Looking for direction
by Vicky Scott (revised, originally published in 2009)
Suitable for Key Stage 3
To consider the importance of guidance and direction in our lives.
Preparation and materials
- You will need the PowerPoint slides that accompany this assembly (Feeling Lost) and the means to display them.
- Optional: you may also wish to display various items that help to show people the way, such as a satnav, torch, map, compass and bell.
- Show Slides 1-5.
Optional: you may also wish to display the various way-finding items.
Ask the students what all of the objects have in common.
The answer is that they are all a means of helping us when we are lost, ways of providing guidance.
Explain to the students that you are now going to tell them a story about a lost traveller, William Davis.
- Show Slide 6.
Back in the eighteenth century, in Hampshire, William Davis was riding home when a heavy fog enveloped him. It wasn’t long before he had lost his way. Suddenly, however, he heard the bells from his church start to ring, so he followed the sound and arrived safely home.
Some time later, Davis worked out that he must have been close to the chalk pits, which had very steep sides. If he had gone any further, he might have fallen in and been killed.
When Davis died in 1754, he left some money in his will. The money was to pay the bellringers to ring the church bells twice on 7 October every year, at 6.30am and 7pm, in gratitude for the help that the bells had given him when he was lost.
- Ask the students to think of a time when they have been lost. Perhaps they went for a walk in a forest and lost their way. Perhaps they decided to enter a maze and suddenly found themselves unable to find the way out. Maybe they have been a stranger in a big city or separated from their friends and family in a large shopping centre.
If appropriate, encourage the students to discuss their stories with those seated next to them.
- Ask the students to think about how they felt when they were lost.
If possible, share a story here about when you have been lost and how you were found.
- Ask the students, ‘What would you do if you were lost?’
Would they call for help? Ask for directions? Use a map and compass? Look for signs or lights that could guide them?
There are often stories in the media about people who have been lost and found. There are also many adventure stories about the subject, such as Robinson Crusoe, a story about a sailor lost at sea who had to survive on a desert island.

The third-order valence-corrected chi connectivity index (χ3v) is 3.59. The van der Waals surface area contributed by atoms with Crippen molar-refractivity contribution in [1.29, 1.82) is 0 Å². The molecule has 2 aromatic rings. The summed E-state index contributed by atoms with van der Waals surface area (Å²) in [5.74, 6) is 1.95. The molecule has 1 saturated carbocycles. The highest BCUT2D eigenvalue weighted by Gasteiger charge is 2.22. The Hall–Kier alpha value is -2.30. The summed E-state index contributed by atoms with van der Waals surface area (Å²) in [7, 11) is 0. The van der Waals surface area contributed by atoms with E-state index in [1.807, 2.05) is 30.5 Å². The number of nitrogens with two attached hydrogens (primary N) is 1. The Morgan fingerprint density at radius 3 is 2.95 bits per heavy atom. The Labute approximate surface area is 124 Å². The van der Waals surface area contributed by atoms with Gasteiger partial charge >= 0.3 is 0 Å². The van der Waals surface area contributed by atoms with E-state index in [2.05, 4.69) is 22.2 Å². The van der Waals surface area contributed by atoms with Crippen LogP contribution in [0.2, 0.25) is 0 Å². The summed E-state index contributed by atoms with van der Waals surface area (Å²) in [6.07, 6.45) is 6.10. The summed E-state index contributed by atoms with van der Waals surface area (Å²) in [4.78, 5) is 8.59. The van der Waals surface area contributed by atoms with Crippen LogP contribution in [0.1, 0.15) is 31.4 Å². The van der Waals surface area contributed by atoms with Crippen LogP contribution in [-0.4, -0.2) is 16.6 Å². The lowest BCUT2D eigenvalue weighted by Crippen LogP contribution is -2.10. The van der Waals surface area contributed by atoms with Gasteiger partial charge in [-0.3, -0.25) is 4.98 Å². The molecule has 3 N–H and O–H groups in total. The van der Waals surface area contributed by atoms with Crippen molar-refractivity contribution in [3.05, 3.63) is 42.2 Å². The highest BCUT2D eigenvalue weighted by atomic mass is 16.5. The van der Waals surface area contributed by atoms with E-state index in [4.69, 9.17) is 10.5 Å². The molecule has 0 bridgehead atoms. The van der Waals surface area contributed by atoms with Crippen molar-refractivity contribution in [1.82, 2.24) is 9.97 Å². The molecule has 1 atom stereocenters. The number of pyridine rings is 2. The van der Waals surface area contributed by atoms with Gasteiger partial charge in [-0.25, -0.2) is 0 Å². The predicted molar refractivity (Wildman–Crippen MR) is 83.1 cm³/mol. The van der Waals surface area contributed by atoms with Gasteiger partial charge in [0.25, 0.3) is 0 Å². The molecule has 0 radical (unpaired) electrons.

- In July 2023, an Australian sailor called Tim Shaddock was rescued after spending three months stranded at sea with his dog.
Show Slide 7.
- However, there is another way of being lost and that is to be lost in a crowd. Most people feel like this at some point in their lives.
- In the Bible, Jesus told several stories about things or people that were lost and then found. There was the farmer who searched for his one lost sheep, and the woman who lost one precious coin and was overjoyed when she found it.
Possibly the most famous story that Jesus told about lost things was about the lost son. In this story, a young man takes his inheritance and leaves home, travelling a long way from his father who really cares for him. The son wastes his money on worthless things until he finally realizes that he has made bad choices and done wrong. Then, he returns to his family to be welcomed by his father with open arms.
- These stories reflect what Christians believe: that human beings sometimes wander from God, but God is always waiting for their return. Jesus promises to be our light in the darkness to help us and guide us in our lives if we trust him. He said, ‘I am the way, the truth and the life.’ (John 14.6) Jesus also said that he had come ‘to seek and to save what was lost.’ (Luke 19.10)
Time for reflection
Perhaps we feel that we are lost, or have wandered from the path that would lead us to being the person we want to be. Maybe we feel that we have let people down by something that we said or did, causing a relationship to be ruined.
Words can be painful, but being unforgiving breeds bitterness and misery, whereas forgiveness leads to peace and freedom.
Let’s try to understand other people’s points of view and not leave it until it’s too late.
Perhaps we wonder what we are going to do with our lives, and feel that we lack direction and purpose. Like the lost traveller in today’s story, we feel lost on the journey of life. It’s important that we look to caring friends and family when we feel confused about things and need pointing in the right direction.
Remind the students of the services that are available in school that can help those who are feeling lost.
Thank you for those bellringers whose ringing guided the lost traveller out of the fog and safely back home.
In our lives, please lead us and guide us when we feel lost and alone, or when we feel that life doesn’t make any sense.
Please help us to seek help when we need to.
Please help us to be there for others in their times of need.